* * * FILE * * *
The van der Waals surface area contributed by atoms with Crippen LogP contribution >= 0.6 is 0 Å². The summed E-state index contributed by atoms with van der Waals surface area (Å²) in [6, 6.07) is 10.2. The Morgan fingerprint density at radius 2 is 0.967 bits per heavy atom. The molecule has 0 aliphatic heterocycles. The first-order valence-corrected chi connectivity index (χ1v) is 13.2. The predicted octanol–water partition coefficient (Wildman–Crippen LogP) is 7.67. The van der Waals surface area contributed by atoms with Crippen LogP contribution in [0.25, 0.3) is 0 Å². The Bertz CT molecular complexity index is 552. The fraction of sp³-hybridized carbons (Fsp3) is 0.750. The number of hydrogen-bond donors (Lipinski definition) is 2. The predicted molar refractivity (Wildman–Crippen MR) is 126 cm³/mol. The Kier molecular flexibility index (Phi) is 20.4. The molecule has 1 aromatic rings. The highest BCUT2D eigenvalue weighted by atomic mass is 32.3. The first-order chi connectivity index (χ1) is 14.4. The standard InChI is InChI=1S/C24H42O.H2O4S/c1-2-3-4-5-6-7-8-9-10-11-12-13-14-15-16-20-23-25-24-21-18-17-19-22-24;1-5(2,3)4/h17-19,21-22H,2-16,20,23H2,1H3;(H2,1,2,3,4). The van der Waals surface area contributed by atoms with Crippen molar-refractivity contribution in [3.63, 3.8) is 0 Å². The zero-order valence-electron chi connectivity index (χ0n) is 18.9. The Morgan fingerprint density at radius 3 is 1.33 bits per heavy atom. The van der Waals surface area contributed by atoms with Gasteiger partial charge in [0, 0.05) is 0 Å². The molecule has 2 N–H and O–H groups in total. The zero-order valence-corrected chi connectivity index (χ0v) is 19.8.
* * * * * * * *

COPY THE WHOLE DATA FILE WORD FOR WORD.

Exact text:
The van der Waals surface area contributed by atoms with Crippen LogP contribution >= 0.6 is 0 Å². The summed E-state index contributed by atoms with van der Waals surface area (Å²) in [6, 6.07) is 10.2. The Morgan fingerprint density at radius 2 is 0.967 bits per heavy atom. The molecule has 0 aliphatic heterocycles. The first-order valence-corrected chi connectivity index (χ1v) is 13.2. The predicted octanol–water partition coefficient (Wildman–Crippen LogP) is 7.67. The van der Waals surface area contributed by atoms with Crippen LogP contribution in [0.25, 0.3) is 0 Å². The Bertz CT molecular complexity index is 552. The fraction of sp³-hybridized carbons (Fsp3) is 0.750. The number of hydrogen-bond donors (Lipinski definition) is 2. The predicted molar refractivity (Wildman–Crippen MR) is 126 cm³/mol. The Kier molecular flexibility index (Phi) is 20.4. The molecule has 1 aromatic rings. The highest BCUT2D eigenvalue weighted by atomic mass is 32.3. The first-order chi connectivity index (χ1) is 14.4. The standard InChI is InChI=1S/C24H42O.H2O4S/c1-2-3-4-5-6-7-8-9-10-11-12-13-14-15-16-20-23-25-24-21-18-17-19-22-24;1-5(2,3)4/h17-19,21-22H,2-16,20,23H2,1H3;(H2,1,2,3,4). The van der Waals surface area contributed by atoms with Crippen molar-refractivity contribution in [3.63, 3.8) is 0 Å². The zero-order valence-electron chi connectivity index (χ0n) is 18.9. The Morgan fingerprint density at radius 3 is 1.33 bits per heavy atom. The van der Waals surface area contributed by atoms with Gasteiger partial charge in [0, 0.05) is 0 Å². The molecule has 2 N–H and O–H groups in total. The zero-order valence-corrected chi connectivity index (χ0v) is 19.8.